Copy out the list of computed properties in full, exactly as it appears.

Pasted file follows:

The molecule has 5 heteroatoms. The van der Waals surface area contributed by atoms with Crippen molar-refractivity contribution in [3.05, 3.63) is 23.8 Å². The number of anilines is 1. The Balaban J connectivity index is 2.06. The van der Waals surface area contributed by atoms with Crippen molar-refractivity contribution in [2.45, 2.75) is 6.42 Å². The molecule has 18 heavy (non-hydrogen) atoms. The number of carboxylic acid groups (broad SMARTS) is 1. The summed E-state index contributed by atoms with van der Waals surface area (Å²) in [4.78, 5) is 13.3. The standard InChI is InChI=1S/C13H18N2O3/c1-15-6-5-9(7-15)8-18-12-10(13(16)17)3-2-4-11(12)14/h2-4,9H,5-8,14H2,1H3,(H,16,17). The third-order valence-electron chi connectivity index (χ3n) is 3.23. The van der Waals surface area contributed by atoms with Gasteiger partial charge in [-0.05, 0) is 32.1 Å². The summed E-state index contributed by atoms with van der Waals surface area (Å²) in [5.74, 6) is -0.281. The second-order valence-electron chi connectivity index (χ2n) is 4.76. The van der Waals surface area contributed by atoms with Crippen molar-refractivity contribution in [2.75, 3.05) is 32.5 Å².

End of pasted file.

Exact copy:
The molecule has 5 heteroatoms. The van der Waals surface area contributed by atoms with Crippen molar-refractivity contribution in [3.05, 3.63) is 23.8 Å². The number of anilines is 1. The Balaban J connectivity index is 2.06. The van der Waals surface area contributed by atoms with Crippen molar-refractivity contribution in [2.45, 2.75) is 6.42 Å². The molecule has 18 heavy (non-hydrogen) atoms. The number of carboxylic acid groups (broad SMARTS) is 1. The summed E-state index contributed by atoms with van der Waals surface area (Å²) in [4.78, 5) is 13.3. The standard InChI is InChI=1S/C13H18N2O3/c1-15-6-5-9(7-15)8-18-12-10(13(16)17)3-2-4-11(12)14/h2-4,9H,5-8,14H2,1H3,(H,16,17). The third-order valence-electron chi connectivity index (χ3n) is 3.23. The van der Waals surface area contributed by atoms with Gasteiger partial charge in [-0.05, 0) is 32.1 Å². The summed E-state index contributed by atoms with van der Waals surface area (Å²) in [5.74, 6) is -0.281. The second-order valence-electron chi connectivity index (χ2n) is 4.76. The van der Waals surface area contributed by atoms with Crippen molar-refractivity contribution in [2.75, 3.05) is 32.5 Å².